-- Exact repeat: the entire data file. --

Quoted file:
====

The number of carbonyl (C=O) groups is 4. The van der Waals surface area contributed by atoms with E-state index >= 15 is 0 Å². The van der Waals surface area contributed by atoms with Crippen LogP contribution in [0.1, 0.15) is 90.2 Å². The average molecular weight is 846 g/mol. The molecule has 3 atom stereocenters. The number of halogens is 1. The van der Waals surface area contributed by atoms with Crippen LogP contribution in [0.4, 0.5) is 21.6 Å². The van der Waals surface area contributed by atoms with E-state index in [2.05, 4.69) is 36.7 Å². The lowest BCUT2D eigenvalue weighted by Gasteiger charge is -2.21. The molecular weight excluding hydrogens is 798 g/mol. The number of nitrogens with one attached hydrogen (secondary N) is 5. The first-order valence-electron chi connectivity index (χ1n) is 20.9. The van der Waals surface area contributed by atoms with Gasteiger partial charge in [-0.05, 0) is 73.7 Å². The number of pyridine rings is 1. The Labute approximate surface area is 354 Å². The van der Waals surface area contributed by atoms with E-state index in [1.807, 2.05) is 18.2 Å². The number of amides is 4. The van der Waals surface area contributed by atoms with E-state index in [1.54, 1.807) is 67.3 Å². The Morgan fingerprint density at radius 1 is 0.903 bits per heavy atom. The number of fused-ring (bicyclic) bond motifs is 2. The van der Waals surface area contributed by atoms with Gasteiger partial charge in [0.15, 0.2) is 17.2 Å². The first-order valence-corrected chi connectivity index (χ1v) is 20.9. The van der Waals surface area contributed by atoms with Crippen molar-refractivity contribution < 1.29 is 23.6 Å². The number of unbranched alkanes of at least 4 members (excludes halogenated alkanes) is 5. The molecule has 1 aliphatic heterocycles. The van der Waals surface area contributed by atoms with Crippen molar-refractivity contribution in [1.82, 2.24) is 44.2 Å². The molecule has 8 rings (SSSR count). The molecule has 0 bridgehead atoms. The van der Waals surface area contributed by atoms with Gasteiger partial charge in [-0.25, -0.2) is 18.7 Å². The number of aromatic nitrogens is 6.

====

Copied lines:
The number of carbonyl (C=O) groups is 4. The van der Waals surface area contributed by atoms with E-state index >= 15 is 0 Å². The van der Waals surface area contributed by atoms with Crippen LogP contribution in [0.1, 0.15) is 90.2 Å². The average molecular weight is 846 g/mol. The molecule has 3 atom stereocenters. The number of halogens is 1. The van der Waals surface area contributed by atoms with Crippen LogP contribution in [0.4, 0.5) is 21.6 Å². The van der Waals surface area contributed by atoms with E-state index in [2.05, 4.69) is 36.7 Å². The lowest BCUT2D eigenvalue weighted by Gasteiger charge is -2.21. The molecular weight excluding hydrogens is 798 g/mol. The number of nitrogens with one attached hydrogen (secondary N) is 5. The first-order valence-electron chi connectivity index (χ1n) is 20.9. The van der Waals surface area contributed by atoms with Gasteiger partial charge in [-0.05, 0) is 73.7 Å². The number of pyridine rings is 1. The Labute approximate surface area is 354 Å². The van der Waals surface area contributed by atoms with E-state index in [1.807, 2.05) is 18.2 Å². The number of amides is 4. The van der Waals surface area contributed by atoms with E-state index in [1.54, 1.807) is 67.3 Å². The Morgan fingerprint density at radius 1 is 0.903 bits per heavy atom. The number of fused-ring (bicyclic) bond motifs is 2. The van der Waals surface area contributed by atoms with Gasteiger partial charge in [0.15, 0.2) is 17.2 Å². The first-order valence-corrected chi connectivity index (χ1v) is 20.9. The van der Waals surface area contributed by atoms with Crippen molar-refractivity contribution < 1.29 is 23.6 Å². The number of unbranched alkanes of at least 4 members (excludes halogenated alkanes) is 5. The molecule has 1 aliphatic heterocycles. The van der Waals surface area contributed by atoms with Crippen molar-refractivity contribution in [1.82, 2.24) is 44.2 Å². The molecule has 8 rings (SSSR count). The molecule has 0 bridgehead atoms. The van der Waals surface area contributed by atoms with Gasteiger partial charge in [-0.25, -0.2) is 18.7 Å². The number of aromatic nitrogens is 6.